Britain last week welcomed a new prime minister, not elected by the people. Yes, you read that right: a select few from the Conservative Party lent their backing to Rishi Sunak, constituting enough support to replace Liz Truss.
Yet, the general public’s attention was not so much on a new Tory leader who the people did not elect, but on the background of the new prime minister. This is, allegedly, a historic moment being compared to former US President Barack Obama’s win – although he won via the mandate of the people, not a select few.
The events of the past few days should force us to ask some urgent questions. How is representational politics, based solely on sharing the same heritage as someone, a helpful measure of political consciousness? What does it mean for economically marginalised citizens to have the wealthiest MP as our prime minister? It has been duly pointed out that Sunak is richer than King Charles III, with an estimated fortune of £730m ($845m).
Sunak as the grateful immigrant who remains deferential to the metropole of empire is the only way to secure the insecure
Indeed, this moment will not necessarily entail any form of tangible economic change to help those in dire need during a massive and widespread cost-of-living crisis. This momentary lapse of asserting that we are in a post-colonial, post-racial world is little more than denial, exposing how racecraft is understood through acquiring higher positions of power. It shifts the focus away from political deceit, deepening inequalities and social breakdown that will take decades to rebuild.
Sunak, in this sense, represents his class – those at the very top. Class is a variable that stratifies Britain in a multitude of ways; a form of social engineering that none of us can escape. His presence as the country’s leader is what I would call a mythic racial nightmare.
The merging of economics with race here is an acute way of emphasising how the leader’s aesthetics mark a cosmetic change, while the same fiscal policies are retained, benefiting those in the same economic position as Sunak. Just this year, Sunak gave a speech in Tunbridge Wells where he boasted of diverting public funds from “deprived urban areas” to more affluent constituencies.
Easing white anxiety
Sunak is committed to the Rwanda plan, wherein refugees arriving on the shores of Britain are deported to Rwanda to have their paperwork processed. He has also expressed his desire to widen the definition of extremism, targeting those who “vilify Britain”.
This is an intriguing point. A day before Sunak accepted his premiership following a meeting with the king, he articulated how he wanted to give back to the country to which he owed so much. He thus not only declared himself the leader of the country, but also asserted that he is not a danger, emphasising his utmost loyalty. Such a public admission exculpates him of being the “Other” and eases white anxiety.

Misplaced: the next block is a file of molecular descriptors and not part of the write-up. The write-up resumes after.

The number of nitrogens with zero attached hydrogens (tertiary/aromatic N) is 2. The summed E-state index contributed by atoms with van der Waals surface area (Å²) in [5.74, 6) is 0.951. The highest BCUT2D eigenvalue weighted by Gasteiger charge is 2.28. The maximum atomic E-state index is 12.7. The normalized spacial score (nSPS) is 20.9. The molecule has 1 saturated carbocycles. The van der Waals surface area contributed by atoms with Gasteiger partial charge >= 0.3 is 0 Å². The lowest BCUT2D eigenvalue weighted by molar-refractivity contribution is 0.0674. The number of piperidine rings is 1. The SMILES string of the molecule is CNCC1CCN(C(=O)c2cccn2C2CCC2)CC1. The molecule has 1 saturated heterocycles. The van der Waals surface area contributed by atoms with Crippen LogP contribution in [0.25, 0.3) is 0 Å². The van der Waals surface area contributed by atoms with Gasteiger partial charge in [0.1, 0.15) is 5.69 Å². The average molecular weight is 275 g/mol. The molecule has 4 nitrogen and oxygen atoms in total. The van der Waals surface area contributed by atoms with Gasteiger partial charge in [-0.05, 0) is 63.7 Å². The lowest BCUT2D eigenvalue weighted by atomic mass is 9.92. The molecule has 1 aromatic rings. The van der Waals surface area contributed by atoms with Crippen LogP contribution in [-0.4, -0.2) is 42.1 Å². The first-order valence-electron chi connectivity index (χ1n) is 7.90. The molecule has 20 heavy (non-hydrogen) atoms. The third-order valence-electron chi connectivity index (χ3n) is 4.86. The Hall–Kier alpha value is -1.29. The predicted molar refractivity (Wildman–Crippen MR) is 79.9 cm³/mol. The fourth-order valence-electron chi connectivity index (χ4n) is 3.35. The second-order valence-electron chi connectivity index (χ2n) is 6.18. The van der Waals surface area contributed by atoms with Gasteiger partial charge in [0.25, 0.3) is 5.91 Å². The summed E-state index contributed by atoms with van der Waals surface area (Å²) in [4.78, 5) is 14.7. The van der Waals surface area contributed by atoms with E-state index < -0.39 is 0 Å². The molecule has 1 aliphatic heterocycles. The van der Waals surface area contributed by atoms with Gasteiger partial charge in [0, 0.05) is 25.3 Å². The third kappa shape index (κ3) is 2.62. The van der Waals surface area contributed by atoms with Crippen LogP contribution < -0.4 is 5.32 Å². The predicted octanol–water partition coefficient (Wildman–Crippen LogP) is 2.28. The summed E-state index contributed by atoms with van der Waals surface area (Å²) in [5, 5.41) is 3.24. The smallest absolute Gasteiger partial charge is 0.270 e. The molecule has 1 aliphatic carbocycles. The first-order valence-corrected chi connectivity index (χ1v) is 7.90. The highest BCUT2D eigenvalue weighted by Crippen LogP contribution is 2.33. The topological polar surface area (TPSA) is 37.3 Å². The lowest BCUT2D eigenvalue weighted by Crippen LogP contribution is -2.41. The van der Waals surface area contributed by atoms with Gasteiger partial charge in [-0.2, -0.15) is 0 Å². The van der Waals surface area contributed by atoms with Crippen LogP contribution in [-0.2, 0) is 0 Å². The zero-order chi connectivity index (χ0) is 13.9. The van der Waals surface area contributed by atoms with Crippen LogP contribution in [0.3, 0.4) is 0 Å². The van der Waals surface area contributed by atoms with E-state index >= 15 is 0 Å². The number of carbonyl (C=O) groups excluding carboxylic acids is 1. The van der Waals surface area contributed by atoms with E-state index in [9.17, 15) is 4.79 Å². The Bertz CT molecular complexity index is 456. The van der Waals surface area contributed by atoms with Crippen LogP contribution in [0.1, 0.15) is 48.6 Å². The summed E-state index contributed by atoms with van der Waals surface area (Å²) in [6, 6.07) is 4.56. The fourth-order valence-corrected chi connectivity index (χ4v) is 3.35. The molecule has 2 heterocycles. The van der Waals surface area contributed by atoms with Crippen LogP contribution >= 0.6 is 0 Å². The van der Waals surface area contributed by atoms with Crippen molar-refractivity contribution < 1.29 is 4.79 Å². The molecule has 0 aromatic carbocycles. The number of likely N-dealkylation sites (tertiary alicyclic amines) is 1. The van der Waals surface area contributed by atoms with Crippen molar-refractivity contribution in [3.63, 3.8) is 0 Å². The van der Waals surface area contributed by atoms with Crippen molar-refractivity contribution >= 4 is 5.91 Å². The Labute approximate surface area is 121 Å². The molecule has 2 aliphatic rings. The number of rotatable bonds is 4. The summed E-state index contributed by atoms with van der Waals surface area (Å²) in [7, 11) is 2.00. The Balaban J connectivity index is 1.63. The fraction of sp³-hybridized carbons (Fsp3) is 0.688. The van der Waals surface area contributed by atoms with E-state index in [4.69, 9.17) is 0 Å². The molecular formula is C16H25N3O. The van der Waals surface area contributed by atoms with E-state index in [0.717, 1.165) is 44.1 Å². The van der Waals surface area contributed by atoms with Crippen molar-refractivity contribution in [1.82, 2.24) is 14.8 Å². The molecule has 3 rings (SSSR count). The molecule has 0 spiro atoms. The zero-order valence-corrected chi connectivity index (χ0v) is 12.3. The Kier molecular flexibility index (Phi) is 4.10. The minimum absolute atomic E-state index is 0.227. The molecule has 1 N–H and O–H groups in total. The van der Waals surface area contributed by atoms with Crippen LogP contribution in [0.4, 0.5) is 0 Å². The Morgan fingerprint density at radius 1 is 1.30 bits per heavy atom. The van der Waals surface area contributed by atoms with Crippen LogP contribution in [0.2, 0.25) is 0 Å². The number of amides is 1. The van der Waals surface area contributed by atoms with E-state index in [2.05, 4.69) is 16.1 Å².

Sunak as the grateful immigrant who remains deferential to the metropole of empire is the only way to reassure the insecure, affirming the notion that Britain cannot possibly be racist. The making of the servile sahib with access to the head of the table is not an unknown tactic.
Amid Britain’s colonisation of India, the famous “Minute on Education” speech was delivered by Thomas Macaulay in 1835. He shared his ambitions on how to advance the British empire, noting: “We must at present do our best to form a class who may be interpreters between us and the millions whom we govern – a class of persons Indian in blood and colour, but English in tastes, in opinions, in morals and in intellect.”
Expansion of capital
I would propose that things are no different today, albeit without the British Raj. A similar machine is at play: the expansion of capital within the upper echelons of society, with the crumbs littered among those at the bottom, the working class.
Sunak’s ascension has been hailed as an advance for other South Asians in Britain, despite their immensely different experiences. Unlike the vast majority of South Asians in the UK, Sunak’s personal migration story is often referred to as one of the “twice migrants”. Originally from Gujranwala (in today’s Punjab in Pakistan), his family moved to Kenya before migrating to the UK in the 1960s.
The belief that most South Asians in Britain, who are working class, will somehow feel elated at seeing someone who “looks like them” in power – that this should be sufficient to reduce their economic anxieties – amounts to a subtraction of race from economics. This is what I call abject politics: a politics incapable of critiquing state actors, because representational politics is weaponised as a distraction.
The South Asians who had already settled in Britain before the arrival of East African Asians forged politically radical movements that fought vehemently against assimilationism and encouraged pushback against those in power.
A momentary romanticism of “being seen” will not save us from the cost-of-living crisis. Indulging this moment obscures and erases the damage that the Conservative Party has done to the country for 12 years.
Now is the time to build collectively from the ground up. It is time to smash the egregious policies passed by government actors and stop masking the violence of those in power simply because they “look like us”.
Disclaimer: Rishi Sunak might 'look like us', but he is loyal to his class by Fatima Rajina - Views expressed by writers in this section are their own and do not necessarily reflect Latheefarook.com point-of-view